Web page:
Creative briefs underpin the function of the advertising industry. They work to inform the creative approach and delivery of marketing campaigns. Connecting the creative work to broader business goals by clearly outlining the strategy of the campaign.
In essence, briefs allow all those working on a given project to have a shared vision of objectives, messaging, audience, and desired outcomes.
Two core partners are generally involved in the briefing process …
- ‘The Client’ Marketing Team – those that write the briefs, employed by a given brand
- The Creative ‘Agency’ – designers, creative directors, accounts reps and researchers
An aligned understanding between these parties is essential for the success of projects.
As Katherine Kemp, Director at ZWEI Interiors Architecutre describes …
“It allows both client and designer to know and understand the expectations of the project, from simple operational requirements to the aspirations and vision of the client.
To put it simply, it allows everyone to get on the same bus and head down the project road together. It is the best case for everyone arriving at the right destination happy and satisfied with the outcome”
But often this is not achieved. A lack of clear direction from the start is a recipe for chaos and disaster further down the line – how can you provide a successful outcome as seen by all if it was never clear where the project was intended to head in the first place?
BetterBriefs, a recent global study of over 1,700 respondents from marketing organisations and creative agencies was conducted to unpack how briefs are currently failing and where much misalignment and confusing in the process stems from.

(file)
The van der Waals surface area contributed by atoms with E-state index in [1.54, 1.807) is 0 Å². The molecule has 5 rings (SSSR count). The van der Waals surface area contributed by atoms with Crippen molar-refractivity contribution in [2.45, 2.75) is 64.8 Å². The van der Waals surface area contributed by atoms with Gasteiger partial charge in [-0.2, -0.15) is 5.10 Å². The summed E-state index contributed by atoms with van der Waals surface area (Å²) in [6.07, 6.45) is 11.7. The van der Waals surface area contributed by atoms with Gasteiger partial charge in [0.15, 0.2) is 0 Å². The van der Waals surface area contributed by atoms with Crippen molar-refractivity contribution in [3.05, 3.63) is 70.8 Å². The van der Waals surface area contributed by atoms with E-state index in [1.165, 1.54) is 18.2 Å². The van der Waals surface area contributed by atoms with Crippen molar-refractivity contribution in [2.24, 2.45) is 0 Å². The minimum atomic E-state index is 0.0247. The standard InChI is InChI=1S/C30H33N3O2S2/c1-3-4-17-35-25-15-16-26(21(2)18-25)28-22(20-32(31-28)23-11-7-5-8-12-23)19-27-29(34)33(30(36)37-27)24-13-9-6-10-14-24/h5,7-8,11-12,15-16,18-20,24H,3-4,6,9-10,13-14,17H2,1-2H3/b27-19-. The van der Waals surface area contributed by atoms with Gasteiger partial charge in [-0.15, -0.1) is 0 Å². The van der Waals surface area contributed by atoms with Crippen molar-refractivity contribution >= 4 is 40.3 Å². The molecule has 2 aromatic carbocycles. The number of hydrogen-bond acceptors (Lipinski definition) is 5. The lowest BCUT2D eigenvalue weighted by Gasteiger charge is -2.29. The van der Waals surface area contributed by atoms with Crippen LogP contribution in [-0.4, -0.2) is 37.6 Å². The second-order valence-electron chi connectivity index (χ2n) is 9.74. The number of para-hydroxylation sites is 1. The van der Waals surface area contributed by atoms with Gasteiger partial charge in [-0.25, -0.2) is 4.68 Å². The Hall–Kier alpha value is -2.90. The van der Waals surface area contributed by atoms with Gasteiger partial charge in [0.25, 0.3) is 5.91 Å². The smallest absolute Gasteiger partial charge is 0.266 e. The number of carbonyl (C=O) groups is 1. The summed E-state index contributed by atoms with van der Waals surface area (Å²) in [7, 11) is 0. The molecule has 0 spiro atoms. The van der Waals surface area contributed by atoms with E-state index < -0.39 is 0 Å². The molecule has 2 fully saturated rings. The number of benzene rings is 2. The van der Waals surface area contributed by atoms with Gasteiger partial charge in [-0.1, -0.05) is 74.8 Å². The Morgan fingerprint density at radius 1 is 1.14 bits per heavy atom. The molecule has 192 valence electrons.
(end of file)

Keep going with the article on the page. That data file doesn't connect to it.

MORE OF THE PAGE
A Gulf in Perceived Quality
Perhaps the biggest takeaway from the research is the large gap between the perceived quality of briefs. 80% of marketers agree they are good at writing briefs. Conversely, only 10% of creative agencies believe their clients are good at writing briefs. In similar vein, 78% of marketers believe their briefs provide clear strategic direction, yet only 5% of creative agencies agree. There is a clear imbalance here, so what is the cause?
Unfocused and Unclear
At its core, creative agencies find typical client briefs to be unfocused (83%) and unclear (79%). A mismatch of many organisational perspectives, trying to cast too wide a net, or not conveying direct outcomes, are common examples that may help to muddy a brief. As a respondent in the study describes:
“My briefs get re-written by committee – and those people are very senior but with no clue about marketing.
My briefs get filled with jargon, nonsense and irrelevance, plus audiences, targets and topics are added in order to keep everyone feeling like their area of work is valid. I’m ashamed to send them over”
Providing clarity is the best way to engage an agency, what is the absolute basis of the advertising need? Great practice is to reduce the brief to a single-minded proposition (SMP) – one single message that you wish to communicate, this helps to not over complicate or confuse (read more about the SMP here).
Collaboration and Communication
Often is the case, more collaboration and communication are needed in the briefing process. The brief isn’t just the responsibility of the marketing team. For agencies, be accountable, be empathetic, be confident to highlight what may be missing or what is confusing. Ultimately, the success of the project is down to both parties. To get the best outcome, an alignment must be achieved at the start with a clear brief that satisfies the needs of both the creative agency and of the marketing team.
Read the full findings here at BetterBriefs